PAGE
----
Thomas M. Peck, Percy's uncle, had also left a large estate. He trusted valuable parcels of property on Monroe avenue and Library street in the city of Grand Rapids to two trustees, of whom the Michigan Trust Company became the successor. The trustees were directed to collect the income, pay the taxes, look after the upkeep of the property, and pay Thomas' widow an annuity of $4,000 during her lifetime. The balance of the income during her lifetime was payable to his brother and sister, John E. Peck, and Catherine A. Peck, to whom he devised the property subject to the life interest of his widow. Catherine A. Peck deeded her interest in the property to her brother, John E. Peck, who thus became the owner of the two parcels, subject to the payment of the annuity to Thomas Peck's widow in the manner stated. John E. Peck, upon his death, left his interest in these properties to his two children, Percy and Clara, but subject to the payment of the income to John's widow during her lifetime. The latter also died, and the title to the properties appears to have vested in Percy and Clara subject to the annunity payable to the widow of Thomas M. Peck, a very aged lady with but a short expectancy of life at the time of the giving of the mortgages hereinafter referred to.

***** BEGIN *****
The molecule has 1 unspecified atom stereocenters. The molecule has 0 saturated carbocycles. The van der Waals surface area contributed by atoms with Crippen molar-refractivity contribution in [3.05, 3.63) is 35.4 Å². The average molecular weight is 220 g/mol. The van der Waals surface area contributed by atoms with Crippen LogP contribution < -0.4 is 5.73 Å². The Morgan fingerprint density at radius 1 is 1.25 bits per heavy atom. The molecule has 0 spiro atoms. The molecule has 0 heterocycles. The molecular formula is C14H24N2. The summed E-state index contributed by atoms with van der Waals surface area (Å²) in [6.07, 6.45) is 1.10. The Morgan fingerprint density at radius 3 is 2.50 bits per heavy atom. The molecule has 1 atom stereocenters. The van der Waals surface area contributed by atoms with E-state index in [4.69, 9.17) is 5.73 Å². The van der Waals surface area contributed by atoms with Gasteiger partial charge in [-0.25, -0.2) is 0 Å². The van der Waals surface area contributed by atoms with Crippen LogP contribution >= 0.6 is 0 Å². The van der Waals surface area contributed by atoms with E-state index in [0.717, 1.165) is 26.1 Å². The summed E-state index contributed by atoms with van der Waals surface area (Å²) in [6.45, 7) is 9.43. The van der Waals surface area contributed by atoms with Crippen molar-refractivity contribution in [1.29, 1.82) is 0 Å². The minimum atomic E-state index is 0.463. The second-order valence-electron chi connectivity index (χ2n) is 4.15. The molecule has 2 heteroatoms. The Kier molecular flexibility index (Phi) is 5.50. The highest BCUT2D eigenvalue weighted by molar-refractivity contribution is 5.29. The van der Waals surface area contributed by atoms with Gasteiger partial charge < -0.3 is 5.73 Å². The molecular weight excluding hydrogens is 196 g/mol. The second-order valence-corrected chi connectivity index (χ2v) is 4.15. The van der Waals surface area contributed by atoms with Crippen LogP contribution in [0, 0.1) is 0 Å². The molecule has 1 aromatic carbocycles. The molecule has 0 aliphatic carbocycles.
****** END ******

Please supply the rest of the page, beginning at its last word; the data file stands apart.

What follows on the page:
Upon the appointment of executors and trustees of the estate of Catherine A. Peck, the question arose as to the amount of bond to be exacted of Percy. In a written statement to the probate court he agreed that the custody and control of the funds should remain in the Michigan Trust Company, his coexecutor and cotrustee, and his bond therefore was fixed at only $10,000, although the assets of the estate exceeded $1,400,000. Notwithstanding the fact that the control and custody nominally remained in the Michigan Trust Company, Percy nevertheless qualified and fully exercised his rights and duties as coexecutor and cotrustee. Plaintiffs complain of acts in which Percy participated and from which he was the recipient of all of the benefits. However, the present suit obviously is brought to fasten the losses on the corporate trustee, apparently the only one with financial responsibility. The record does not show Percy's net worth at the time of the acts hereinafter complained of, but he undoubtedly was considered a wealthy man at that time. He was also engaged in the business of indorsing paper for others for a consideration.